Reliance on Tuition Revenues Increasing
March 8, 2012
Net tuition and fees grew from 16 to 22 percent of total revenue at public colleges and universities, and from 29 to 40 percent at nonprofit institutions, between FY1999 and FY2009, according to a recent Government Accountability Office report (GAO-12-179). The GAO examined revenue and expenditure trends, faculty and staff compensation, and student outcomes at colleges and universities. They also studied required consumer disclosures that institutions must make under the Higher Education Act. The report primarily drew from national data from the National Center for Education Statistics, along with field visits to a small number of institutions. The analysis, requested by Senator Enzi (R-WY), ranking member of the Health, Education, Labor and Pensions Committee, focuses only on public and nonprofit colleges and universities. Several other recent GAO reports have examined for-profit schools.
Other key findings include the following.
Government and Other Revenue. The share of revenue provided by state and local governments decreased at public colleges and universities from 34 percent to 28 percent. All types of schools also saw a decrease in other sources of revenue, such as donations and income from endowment. Other revenue dropped most at nonprofit institutions (which rely on it more heavily), going from 61 percent in FY99 to 46 percent in FY09. (Investment returns were excluded from the FY09 numbers because some sectors had negative returns and the returns included both realized and unrealized losses.)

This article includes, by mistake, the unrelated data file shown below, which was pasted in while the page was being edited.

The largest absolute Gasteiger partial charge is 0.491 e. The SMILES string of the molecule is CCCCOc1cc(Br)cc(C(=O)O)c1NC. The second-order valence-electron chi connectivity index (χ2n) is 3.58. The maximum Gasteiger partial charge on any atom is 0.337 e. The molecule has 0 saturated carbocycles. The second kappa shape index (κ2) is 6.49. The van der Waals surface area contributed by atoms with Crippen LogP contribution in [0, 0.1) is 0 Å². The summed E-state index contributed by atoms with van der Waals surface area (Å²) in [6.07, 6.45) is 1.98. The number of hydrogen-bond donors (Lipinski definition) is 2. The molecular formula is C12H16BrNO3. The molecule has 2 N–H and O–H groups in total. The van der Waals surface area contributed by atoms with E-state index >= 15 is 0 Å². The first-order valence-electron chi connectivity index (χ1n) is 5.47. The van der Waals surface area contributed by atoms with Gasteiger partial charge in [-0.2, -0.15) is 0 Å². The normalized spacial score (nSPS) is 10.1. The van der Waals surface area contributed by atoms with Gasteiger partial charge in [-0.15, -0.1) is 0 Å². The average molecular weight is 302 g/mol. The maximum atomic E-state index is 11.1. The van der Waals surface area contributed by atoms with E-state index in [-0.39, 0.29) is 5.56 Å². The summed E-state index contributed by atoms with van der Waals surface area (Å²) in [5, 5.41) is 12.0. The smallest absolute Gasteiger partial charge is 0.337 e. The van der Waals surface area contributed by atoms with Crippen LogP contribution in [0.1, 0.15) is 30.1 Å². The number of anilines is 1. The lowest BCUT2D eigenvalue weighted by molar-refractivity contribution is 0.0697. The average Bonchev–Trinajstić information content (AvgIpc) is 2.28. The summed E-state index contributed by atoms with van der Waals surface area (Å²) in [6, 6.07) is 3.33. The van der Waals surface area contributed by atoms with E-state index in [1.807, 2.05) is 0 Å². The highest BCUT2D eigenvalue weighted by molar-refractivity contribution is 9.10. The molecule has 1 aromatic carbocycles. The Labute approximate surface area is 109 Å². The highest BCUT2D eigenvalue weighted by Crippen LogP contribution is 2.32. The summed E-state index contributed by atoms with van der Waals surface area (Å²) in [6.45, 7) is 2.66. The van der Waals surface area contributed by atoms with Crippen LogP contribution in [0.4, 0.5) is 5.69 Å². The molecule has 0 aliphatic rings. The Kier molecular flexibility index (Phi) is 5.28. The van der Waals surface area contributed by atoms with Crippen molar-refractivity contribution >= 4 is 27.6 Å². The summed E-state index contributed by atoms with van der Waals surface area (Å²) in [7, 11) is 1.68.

Federal Student Aid. Revenues from Pell grants increased by 42 percent at public institutions and 24 percent at private institutions over the 10-year period. However, revenue from other federal grants to students increased at publics by 25 percent but decreased by 20 percent at nonprofit institutions.
Revenue from federal loans saw more dramatic increases, going up 134 percent at public institutions and 138 percent at nonprofits, with most of the increase attributable to loans to parents of undergraduates.
Instructional Expenses. Instructional spending, the largest category of expenditures, went up on a per-student basis at some types of public institutions (by almost $1000 per student at research universities), but decreased slightly at community colleges and significantly (29 percent) at specialty institutions. Most types of private nonprofit institutions kept instructional costs fairly level on a per-student basis over the ten year period, except for research universities, where such spending dropped from $16,743 per student to $14,416.
Vice President, Regulatory Affairs
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- Managing and Collecting Student Accounts and Loans - by David R. Glezerman and Dennis DeSantis